Weeks of public hearings began Monday in Steinbach at Manitoba’s Clean Environment Commission, as a mining corporation tries to get the necessary approval for a massive silica project near Vivian, Man.
SIO Silica Corporation says it wants to take advantage of the province’s large quartz deposit to mine a mineral crucial for everyday items like batteries, cellphone glass and more.
Many area residents have expressed their concerns about the proposal, despite assurances by the company that the mining process won’t be disruptive and that the project would create thousands of jobs in the region.
Walter Mendela, who lives nearby, told 680 CJOB at the hearing that he has concerns about water quality, as well as the potential effect the project would have on property values.
“If we invest $300,000-plus to build a brand-new home here,” he said, “I don’t think, without a well, we would have any value to recover our cost.”
Those concerns are shared by Krista Boryskavich, who is part of a group that represents residents of eight surrounding municipalities, and says there’s no indication of how the project might affect the region’s water supply.
“It’s critical, from the municipalities’ perspective, that the impacts of this project are examined … not just within the first four- or five-year period, but within the lifetime of the project,” she said.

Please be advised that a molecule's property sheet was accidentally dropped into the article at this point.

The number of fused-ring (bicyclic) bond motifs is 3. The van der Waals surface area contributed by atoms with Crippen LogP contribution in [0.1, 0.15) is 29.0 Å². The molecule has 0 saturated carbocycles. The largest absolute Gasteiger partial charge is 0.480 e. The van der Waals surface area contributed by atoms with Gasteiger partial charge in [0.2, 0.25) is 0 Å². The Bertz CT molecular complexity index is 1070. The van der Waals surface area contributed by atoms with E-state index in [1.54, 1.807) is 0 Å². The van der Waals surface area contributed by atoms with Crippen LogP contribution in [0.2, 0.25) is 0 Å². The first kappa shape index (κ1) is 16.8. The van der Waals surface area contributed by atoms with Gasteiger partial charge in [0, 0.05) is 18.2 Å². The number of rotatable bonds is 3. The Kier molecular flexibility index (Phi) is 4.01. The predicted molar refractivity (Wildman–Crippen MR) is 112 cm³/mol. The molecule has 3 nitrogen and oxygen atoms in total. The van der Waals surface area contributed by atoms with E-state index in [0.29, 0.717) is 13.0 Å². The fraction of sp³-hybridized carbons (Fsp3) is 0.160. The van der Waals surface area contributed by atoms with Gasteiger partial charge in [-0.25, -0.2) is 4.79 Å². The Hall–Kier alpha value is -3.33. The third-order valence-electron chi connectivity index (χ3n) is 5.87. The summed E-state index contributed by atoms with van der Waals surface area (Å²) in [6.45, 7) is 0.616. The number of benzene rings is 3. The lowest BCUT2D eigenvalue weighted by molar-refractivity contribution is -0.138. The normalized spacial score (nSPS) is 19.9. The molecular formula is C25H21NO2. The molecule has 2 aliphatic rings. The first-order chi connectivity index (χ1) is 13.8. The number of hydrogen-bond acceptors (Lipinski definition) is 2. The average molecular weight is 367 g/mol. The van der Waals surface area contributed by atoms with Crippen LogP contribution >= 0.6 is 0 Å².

The company’s COO, Brent Bullen, however, says the project would have a positive impact toward advancing Canada’s carbon-neutral goals, while leaving the environment largely unaffected.
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“We don’t see at all a contamination event happening,” Bullen said.
“We don’t believe we contribute to a contamination event, and through the work that we’ve done, we’ve not seen any indication of a contamination event.”
Bullen said SIO Silica uses a new process that is easy on the ecosystem.
“There’s no scarring of the earth, there’s no surface mining, there’s no surface leaching,” he said.
“There’s nothing that’s associated with conventional strip mining.”
The commission’s hearings, which are open to the public, run until mid-March, with sessions planned for Steinbach as well as Beausejour, Man.